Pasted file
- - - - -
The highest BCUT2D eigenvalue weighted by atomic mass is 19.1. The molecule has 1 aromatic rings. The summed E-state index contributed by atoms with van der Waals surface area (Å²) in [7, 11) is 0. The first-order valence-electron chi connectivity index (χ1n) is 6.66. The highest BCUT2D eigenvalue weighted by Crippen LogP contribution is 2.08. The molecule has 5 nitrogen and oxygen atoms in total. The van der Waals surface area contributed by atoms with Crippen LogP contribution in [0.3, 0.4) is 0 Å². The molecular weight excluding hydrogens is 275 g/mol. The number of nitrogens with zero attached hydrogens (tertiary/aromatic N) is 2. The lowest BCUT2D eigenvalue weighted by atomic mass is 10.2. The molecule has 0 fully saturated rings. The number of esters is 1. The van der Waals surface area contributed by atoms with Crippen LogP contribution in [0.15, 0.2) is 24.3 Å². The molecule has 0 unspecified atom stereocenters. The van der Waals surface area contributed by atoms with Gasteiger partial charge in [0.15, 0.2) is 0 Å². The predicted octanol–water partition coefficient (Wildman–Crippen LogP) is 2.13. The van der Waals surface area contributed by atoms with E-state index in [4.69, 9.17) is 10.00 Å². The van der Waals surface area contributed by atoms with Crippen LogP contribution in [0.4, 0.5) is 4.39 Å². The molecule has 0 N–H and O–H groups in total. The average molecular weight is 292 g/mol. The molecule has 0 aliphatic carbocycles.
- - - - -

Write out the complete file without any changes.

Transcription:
The highest BCUT2D eigenvalue weighted by atomic mass is 19.1. The molecule has 1 aromatic rings. The summed E-state index contributed by atoms with van der Waals surface area (Å²) in [7, 11) is 0. The first-order valence-electron chi connectivity index (χ1n) is 6.66. The highest BCUT2D eigenvalue weighted by Crippen LogP contribution is 2.08. The molecule has 5 nitrogen and oxygen atoms in total. The van der Waals surface area contributed by atoms with Crippen LogP contribution in [0.3, 0.4) is 0 Å². The molecular weight excluding hydrogens is 275 g/mol. The number of nitrogens with zero attached hydrogens (tertiary/aromatic N) is 2. The lowest BCUT2D eigenvalue weighted by atomic mass is 10.2. The molecule has 0 fully saturated rings. The number of esters is 1. The van der Waals surface area contributed by atoms with Crippen LogP contribution in [0.15, 0.2) is 24.3 Å². The molecule has 0 unspecified atom stereocenters. The van der Waals surface area contributed by atoms with Gasteiger partial charge in [0.15, 0.2) is 0 Å². The predicted octanol–water partition coefficient (Wildman–Crippen LogP) is 2.13. The van der Waals surface area contributed by atoms with E-state index in [4.69, 9.17) is 10.00 Å². The van der Waals surface area contributed by atoms with Crippen LogP contribution in [0.4, 0.5) is 4.39 Å². The molecule has 0 N–H and O–H groups in total. The average molecular weight is 292 g/mol. The molecule has 0 aliphatic carbocycles.